He didn’t know that this episode would cause mass panic and fear among people. In his episode, he managed to convince many people of America that aliens from Mars were actually attacking New Jersey and he was giving a live report of the onslaught.
Radio listeners even heard the startling noise of mysterious creatures and terrifying war machines moving toward New York City. The radio broadcast allegedly caused panic among the people of the U.S. After the episode had been broadcast, the story about Welles was all over the newspaper the next day.
He also faced a huge outrage and anger from the people after the broadcast was proven fake. People were more gullible back then, as they actually believed aliens attacking planet Earth, but some people can even trick us today with their social media posts. (source)
3. Theodore Hook
In 1810, London’s large park was shut down due to a prank from Theodore Hook. He sent thousands of letters through various vendors, dozens of piano deliveries and wedding cakes, doctors, lawyers, priests, and coal to be delivered at the same address and at the same time. All the while, Hook was watching all the mess he created from a house, probably rolling on the floor laughing.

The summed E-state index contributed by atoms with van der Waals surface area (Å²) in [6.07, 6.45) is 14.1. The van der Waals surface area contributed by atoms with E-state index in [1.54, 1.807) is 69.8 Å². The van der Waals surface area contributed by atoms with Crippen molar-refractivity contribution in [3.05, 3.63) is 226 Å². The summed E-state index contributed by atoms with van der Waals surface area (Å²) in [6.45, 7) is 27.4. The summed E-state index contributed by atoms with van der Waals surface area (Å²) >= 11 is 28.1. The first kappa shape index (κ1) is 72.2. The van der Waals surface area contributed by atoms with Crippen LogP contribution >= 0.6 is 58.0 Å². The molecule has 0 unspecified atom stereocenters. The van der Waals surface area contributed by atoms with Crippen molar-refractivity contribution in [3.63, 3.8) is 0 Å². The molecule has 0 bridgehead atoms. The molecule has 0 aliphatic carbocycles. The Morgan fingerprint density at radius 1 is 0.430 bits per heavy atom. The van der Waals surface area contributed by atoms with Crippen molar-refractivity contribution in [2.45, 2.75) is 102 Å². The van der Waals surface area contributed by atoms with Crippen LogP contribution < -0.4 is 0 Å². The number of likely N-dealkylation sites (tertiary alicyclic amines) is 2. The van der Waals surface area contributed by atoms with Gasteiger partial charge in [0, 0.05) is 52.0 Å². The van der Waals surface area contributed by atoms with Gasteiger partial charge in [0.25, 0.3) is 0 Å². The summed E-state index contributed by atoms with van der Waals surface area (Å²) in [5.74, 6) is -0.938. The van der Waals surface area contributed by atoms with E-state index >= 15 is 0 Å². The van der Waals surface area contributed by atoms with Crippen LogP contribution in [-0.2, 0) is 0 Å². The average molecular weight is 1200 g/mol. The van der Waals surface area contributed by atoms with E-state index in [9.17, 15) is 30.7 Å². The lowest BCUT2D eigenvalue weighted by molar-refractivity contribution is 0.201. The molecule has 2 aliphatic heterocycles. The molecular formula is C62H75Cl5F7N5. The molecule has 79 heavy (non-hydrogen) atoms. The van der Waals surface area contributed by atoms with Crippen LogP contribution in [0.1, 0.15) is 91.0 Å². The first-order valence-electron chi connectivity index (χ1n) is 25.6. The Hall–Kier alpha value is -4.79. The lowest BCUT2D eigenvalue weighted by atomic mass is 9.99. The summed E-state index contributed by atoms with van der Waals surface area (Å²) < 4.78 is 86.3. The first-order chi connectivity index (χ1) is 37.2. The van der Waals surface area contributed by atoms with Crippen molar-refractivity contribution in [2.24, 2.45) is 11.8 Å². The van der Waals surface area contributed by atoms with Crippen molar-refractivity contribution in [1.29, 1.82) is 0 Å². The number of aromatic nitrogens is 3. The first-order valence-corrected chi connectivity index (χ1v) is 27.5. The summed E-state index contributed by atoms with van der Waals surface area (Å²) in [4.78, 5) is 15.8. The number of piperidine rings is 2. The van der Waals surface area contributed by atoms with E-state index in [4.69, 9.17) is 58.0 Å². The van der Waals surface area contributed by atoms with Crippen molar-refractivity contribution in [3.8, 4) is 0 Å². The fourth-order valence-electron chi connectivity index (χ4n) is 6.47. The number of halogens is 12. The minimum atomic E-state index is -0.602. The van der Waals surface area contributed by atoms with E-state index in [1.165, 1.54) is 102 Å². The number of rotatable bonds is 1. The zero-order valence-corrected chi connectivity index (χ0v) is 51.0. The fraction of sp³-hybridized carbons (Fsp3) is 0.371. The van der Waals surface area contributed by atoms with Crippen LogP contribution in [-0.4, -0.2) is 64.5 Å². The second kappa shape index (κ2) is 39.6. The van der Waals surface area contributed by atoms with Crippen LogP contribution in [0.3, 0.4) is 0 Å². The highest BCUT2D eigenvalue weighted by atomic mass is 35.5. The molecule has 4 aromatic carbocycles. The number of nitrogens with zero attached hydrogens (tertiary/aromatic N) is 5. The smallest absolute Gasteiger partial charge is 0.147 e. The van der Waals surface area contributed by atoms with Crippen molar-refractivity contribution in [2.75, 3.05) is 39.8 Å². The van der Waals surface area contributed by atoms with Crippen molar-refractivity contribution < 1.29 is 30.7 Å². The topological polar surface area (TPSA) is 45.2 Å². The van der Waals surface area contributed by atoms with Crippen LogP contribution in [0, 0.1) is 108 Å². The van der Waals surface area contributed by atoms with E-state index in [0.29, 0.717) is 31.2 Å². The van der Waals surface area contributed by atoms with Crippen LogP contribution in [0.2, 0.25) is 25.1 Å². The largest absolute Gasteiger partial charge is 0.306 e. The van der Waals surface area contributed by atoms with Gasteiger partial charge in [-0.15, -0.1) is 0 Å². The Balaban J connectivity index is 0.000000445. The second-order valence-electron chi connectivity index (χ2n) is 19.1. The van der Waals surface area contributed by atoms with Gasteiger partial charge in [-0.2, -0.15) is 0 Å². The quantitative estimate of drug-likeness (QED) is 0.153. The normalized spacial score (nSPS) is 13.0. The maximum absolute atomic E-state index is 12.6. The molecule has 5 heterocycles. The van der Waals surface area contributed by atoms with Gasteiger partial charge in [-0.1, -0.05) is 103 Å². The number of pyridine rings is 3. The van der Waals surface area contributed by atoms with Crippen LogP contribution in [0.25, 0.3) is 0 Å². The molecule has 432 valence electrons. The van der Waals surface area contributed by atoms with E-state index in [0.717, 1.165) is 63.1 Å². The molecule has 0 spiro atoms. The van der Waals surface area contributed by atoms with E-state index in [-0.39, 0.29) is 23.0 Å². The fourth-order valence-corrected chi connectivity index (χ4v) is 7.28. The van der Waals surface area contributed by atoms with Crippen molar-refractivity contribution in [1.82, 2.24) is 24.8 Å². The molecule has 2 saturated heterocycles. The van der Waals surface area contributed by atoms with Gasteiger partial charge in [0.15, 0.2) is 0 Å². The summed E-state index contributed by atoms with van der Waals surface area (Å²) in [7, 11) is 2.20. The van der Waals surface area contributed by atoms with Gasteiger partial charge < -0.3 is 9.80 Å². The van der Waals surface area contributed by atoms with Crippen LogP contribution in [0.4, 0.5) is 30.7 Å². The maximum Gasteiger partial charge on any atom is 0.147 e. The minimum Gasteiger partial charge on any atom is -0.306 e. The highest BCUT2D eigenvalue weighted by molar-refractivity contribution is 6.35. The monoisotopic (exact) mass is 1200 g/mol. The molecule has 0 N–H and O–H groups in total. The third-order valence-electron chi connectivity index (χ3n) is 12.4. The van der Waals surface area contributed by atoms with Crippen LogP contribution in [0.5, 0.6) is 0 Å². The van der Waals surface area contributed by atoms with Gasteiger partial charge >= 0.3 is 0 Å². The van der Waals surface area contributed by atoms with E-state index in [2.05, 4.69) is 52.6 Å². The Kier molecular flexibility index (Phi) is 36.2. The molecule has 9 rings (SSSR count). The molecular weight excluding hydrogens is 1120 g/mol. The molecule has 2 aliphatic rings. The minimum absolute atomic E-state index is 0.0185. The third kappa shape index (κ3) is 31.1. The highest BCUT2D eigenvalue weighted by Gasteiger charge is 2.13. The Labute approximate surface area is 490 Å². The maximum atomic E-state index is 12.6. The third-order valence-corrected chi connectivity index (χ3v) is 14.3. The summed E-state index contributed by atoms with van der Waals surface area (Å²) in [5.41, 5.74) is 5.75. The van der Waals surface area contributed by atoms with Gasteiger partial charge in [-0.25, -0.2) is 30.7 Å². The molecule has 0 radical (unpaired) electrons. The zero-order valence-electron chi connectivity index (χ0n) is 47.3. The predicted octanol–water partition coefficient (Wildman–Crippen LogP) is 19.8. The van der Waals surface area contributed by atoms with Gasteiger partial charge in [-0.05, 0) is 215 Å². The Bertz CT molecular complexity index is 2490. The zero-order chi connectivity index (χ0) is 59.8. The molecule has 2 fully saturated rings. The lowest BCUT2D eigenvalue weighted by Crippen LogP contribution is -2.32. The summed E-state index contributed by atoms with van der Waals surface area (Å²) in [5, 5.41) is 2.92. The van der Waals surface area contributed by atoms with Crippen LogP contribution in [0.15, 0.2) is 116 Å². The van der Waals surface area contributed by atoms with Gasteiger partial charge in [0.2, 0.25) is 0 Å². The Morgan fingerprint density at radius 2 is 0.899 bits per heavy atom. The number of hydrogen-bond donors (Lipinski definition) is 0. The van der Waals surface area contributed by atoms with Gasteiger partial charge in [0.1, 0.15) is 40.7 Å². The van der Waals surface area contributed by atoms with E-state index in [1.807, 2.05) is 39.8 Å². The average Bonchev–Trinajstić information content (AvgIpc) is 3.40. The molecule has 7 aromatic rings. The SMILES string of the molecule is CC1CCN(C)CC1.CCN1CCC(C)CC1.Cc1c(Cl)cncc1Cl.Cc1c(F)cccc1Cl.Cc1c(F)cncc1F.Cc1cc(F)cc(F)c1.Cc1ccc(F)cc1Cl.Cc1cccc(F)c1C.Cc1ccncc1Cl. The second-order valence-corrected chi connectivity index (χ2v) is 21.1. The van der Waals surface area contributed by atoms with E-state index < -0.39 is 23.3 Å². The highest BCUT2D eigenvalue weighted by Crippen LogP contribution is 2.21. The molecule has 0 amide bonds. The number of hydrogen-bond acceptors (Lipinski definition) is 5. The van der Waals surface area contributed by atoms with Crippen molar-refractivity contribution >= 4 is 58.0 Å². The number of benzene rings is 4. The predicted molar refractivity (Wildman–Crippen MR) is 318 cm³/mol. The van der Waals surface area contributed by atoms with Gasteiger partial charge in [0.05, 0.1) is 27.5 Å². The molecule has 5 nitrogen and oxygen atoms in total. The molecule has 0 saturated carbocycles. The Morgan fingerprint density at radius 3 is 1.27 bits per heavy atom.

In 1810, Theodore Hook shut down a large part of London only because of a bet with his friend. He was the perpetrator of the “Berners Street Hoax.” It all started when he made a bet with his friend, Samuel Beazley, that he could make any home the most talked-about address in London within a week.
He technically sent thousands of letters to various people like sweepers, coal sellers, cake makers, doctors, lawyers, priests, vicars, piano sellers, fishmongers, shoemakers, dignitaries, and many other service providers. He sent all these letters to them in the name of Mrs. Tottenham who lived at 54 Berners Street.
In the letter, he requested services, visitors, deliveries, and assistance. Soon, the narrow street became highly congested with a huge amount of visitors. Due to this, a huge part of London shut down because all the people showed up at the same address and at the same time. Hook and his friend were watching all this from a house across the street watching the mess they had created and probably laughing their heads off. (source)
4. Hauptmann von Köpenick